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Homepage. This page: A magazine dating to 1927 edited by Lord Montagu of Beaulieu.
Cars & Motor-Cycles magazine cover

Cars & Motor-Cycles magazine.

The magazine shown here, is one of a set that would be "complete in about 30 fortnightly parts" according to the cover. Edited by Lord Montagu of Beaulieu and Marcus W. Bourdon, "Cars & Motor-Cycles" which was introduced in October 1927, cost 1/3 per issue. The list of contributors shown on the cover included some famous names of the day, including speed aces such as Major H.O.D. Segrave, Captain Malcolm Campbell, the Earl of Cottenham (Alvis exponent), W.L. Handley (motorcycle racer), Fred Dixon (Brooklands regular), Cyril Pullin (a T.T. motorcycle racer), G.S. Davison (motorcycle racer) and Phil Cranmore. Inside the magazine a further list of occasional contributors is given, many of the names I've not heard of but some I have, including S.F. Edge (both record breaker and racing driver, and directory of Napier cars), and J.T.C. Moore-Brabazon, a former racing driver who went on to serve in WW1 with the Royal Flying Corps, and later moved into politics and the aviation industry.
Two ladies on a motorcycle
The first few pages are given over to advertisements for motor insurance, Dunlop Tyres, the Cooper Stewart motorcycle speedometer, and various motoring books produced by Sir Isaac Pitman & Sons Ltd, who were also responsible for this magazine. Following this is a colour plate showing a 1927 Clyno 'Royal' saloon, and then the first of the articles.

Motorcycling for Ladies.

In issue 4 the first article is penned by Betty and Nancy Debenham, shown alongside, and is titled "Diana Awheel - Motor-Cycle Hints and Tips". This article attempts to explain the enjoyment that gentle ladyfolk can reap by taking to the road on two wheels, and sets the scene with this opening paragraph: "Motor-cycling is becoming more and more popular amongst women, but there are still many timid souls who hesitate to take the first step to this freedom which so many of us enjoy. This seems all the more sad when we consider that no girl that we have ever met who has once sampled the joys of motor-cycling willingly has given it up".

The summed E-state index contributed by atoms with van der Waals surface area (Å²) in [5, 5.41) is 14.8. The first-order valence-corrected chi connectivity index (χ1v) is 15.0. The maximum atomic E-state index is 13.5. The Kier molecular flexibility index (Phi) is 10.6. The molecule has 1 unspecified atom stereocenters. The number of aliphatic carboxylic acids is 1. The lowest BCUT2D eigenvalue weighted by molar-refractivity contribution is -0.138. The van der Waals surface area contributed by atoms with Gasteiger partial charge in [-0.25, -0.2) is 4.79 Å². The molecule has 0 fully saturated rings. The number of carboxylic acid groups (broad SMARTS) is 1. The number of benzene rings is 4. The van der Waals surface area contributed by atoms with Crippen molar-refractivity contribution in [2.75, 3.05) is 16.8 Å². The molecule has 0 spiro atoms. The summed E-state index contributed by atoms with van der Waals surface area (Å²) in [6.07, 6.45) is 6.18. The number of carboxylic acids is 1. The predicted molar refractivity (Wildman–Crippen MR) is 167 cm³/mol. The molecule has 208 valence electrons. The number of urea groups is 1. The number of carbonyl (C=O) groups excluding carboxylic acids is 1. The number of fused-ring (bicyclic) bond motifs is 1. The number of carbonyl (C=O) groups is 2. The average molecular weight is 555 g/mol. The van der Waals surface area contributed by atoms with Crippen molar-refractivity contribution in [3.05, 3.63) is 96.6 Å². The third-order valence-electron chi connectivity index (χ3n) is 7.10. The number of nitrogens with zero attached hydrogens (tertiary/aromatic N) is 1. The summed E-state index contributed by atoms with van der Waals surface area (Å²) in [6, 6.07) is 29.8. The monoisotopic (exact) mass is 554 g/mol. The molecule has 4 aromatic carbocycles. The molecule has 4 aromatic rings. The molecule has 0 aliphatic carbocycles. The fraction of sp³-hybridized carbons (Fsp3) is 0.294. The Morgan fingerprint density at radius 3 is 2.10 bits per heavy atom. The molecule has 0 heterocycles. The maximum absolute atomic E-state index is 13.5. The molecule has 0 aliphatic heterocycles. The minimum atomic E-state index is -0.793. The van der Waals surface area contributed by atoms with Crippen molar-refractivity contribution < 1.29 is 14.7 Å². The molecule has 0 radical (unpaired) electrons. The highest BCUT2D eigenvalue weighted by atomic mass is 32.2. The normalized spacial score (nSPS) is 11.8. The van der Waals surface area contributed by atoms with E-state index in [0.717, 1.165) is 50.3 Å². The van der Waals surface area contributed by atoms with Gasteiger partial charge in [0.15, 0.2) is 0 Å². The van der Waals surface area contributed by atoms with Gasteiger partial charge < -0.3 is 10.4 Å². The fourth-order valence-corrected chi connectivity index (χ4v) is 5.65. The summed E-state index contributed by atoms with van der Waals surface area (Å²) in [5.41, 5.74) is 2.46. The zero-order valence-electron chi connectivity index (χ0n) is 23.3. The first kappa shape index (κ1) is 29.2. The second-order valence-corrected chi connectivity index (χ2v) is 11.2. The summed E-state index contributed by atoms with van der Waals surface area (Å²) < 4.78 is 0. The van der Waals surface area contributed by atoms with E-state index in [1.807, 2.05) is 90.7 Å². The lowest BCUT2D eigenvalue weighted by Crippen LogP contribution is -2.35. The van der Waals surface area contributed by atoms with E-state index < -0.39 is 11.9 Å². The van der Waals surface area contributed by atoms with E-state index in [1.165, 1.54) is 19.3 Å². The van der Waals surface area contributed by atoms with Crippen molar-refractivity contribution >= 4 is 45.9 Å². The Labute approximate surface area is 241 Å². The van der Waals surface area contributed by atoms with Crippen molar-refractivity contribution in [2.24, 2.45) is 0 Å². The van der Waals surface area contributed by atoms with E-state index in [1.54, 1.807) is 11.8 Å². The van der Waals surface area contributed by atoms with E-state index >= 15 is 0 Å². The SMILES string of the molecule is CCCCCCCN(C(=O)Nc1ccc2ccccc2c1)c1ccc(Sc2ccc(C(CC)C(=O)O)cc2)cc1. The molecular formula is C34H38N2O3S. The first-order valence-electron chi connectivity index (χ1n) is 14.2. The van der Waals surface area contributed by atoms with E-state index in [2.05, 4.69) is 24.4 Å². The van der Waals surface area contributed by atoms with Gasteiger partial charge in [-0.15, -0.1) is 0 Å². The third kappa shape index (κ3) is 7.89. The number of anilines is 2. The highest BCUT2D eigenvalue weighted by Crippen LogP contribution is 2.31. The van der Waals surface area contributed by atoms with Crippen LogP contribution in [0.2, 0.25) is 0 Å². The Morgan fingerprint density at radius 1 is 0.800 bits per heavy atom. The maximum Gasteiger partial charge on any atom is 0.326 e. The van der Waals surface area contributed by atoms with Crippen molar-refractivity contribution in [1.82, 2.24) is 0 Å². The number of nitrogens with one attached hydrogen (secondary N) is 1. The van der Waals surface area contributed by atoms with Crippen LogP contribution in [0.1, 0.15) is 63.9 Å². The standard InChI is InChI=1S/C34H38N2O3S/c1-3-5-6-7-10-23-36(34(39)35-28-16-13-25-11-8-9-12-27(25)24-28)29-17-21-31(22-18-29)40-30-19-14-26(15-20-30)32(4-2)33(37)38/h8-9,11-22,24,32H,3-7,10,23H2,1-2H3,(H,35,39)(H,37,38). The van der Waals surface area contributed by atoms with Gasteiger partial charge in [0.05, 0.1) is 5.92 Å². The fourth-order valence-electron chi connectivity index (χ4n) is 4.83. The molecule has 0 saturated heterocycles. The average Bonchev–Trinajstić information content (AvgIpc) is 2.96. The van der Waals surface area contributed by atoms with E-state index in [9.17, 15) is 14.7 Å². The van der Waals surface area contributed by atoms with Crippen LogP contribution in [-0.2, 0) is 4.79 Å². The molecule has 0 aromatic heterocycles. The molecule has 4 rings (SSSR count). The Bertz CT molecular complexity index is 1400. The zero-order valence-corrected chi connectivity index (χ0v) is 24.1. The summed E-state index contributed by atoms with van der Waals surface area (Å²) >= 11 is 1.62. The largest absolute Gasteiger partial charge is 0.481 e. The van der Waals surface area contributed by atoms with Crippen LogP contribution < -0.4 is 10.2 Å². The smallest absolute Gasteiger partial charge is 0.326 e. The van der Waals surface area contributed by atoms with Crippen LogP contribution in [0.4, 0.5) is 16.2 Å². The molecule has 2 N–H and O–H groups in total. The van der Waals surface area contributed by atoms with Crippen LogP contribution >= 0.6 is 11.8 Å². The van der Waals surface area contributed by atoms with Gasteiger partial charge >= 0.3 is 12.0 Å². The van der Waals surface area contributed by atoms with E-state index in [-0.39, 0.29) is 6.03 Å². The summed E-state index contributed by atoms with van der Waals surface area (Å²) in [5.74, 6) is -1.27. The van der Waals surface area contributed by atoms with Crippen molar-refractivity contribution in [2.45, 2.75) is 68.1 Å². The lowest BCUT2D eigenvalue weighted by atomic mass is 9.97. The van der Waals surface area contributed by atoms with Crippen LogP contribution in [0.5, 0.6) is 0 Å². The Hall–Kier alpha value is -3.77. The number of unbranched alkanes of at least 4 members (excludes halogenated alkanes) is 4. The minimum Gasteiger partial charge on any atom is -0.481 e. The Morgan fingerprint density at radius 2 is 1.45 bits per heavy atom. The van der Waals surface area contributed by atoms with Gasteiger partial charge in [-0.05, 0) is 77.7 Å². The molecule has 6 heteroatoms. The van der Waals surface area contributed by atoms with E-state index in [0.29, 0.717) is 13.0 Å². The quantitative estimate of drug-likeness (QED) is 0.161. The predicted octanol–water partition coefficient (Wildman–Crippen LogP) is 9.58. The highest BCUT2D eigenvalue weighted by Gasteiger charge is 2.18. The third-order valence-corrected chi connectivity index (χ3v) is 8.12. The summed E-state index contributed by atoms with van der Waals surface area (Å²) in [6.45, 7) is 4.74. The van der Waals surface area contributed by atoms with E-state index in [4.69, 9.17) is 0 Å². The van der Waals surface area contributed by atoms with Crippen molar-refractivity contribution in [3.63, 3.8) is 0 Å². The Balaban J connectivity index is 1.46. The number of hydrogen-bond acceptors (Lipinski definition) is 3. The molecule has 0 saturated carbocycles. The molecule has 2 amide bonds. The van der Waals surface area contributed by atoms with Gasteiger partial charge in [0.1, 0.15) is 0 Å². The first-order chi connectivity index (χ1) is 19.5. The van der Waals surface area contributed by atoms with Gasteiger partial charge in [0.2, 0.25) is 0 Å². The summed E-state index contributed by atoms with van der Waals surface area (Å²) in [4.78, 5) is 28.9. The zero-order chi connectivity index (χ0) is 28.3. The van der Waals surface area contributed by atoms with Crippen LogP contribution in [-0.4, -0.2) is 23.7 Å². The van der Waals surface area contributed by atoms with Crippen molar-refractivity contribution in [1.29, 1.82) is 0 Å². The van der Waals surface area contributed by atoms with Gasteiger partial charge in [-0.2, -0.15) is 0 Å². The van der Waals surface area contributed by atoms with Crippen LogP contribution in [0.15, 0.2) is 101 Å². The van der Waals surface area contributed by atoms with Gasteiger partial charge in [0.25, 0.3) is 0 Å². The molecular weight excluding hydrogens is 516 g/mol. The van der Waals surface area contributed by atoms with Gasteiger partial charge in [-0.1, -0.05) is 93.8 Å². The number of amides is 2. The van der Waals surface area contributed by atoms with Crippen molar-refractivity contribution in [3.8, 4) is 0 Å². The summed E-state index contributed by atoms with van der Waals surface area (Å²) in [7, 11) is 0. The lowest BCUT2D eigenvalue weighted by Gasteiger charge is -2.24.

Various aspects of motorcycle ownership are discussed, as is the recommendation that a machine of small capacity is likely to be most suitable to the lady rider. Their advice will no doubt strike a chord with any motorcyclist that has been stuck at the side of a road, vainly attempting to kick their big old bike into life: "A small engine is very much easier to start than a large one, a most important point for the novice. There is nothing more discouraging than to "kick" and "kick" at an irresponsive engine, with lookers-on increasing in number until in despair one wheels the machine round the corner to try again in comparative privacy. One has none of that unhappiness with a small engine. One slight depression of the kick-starter, and, usually, away she goes".

Other motoring matters.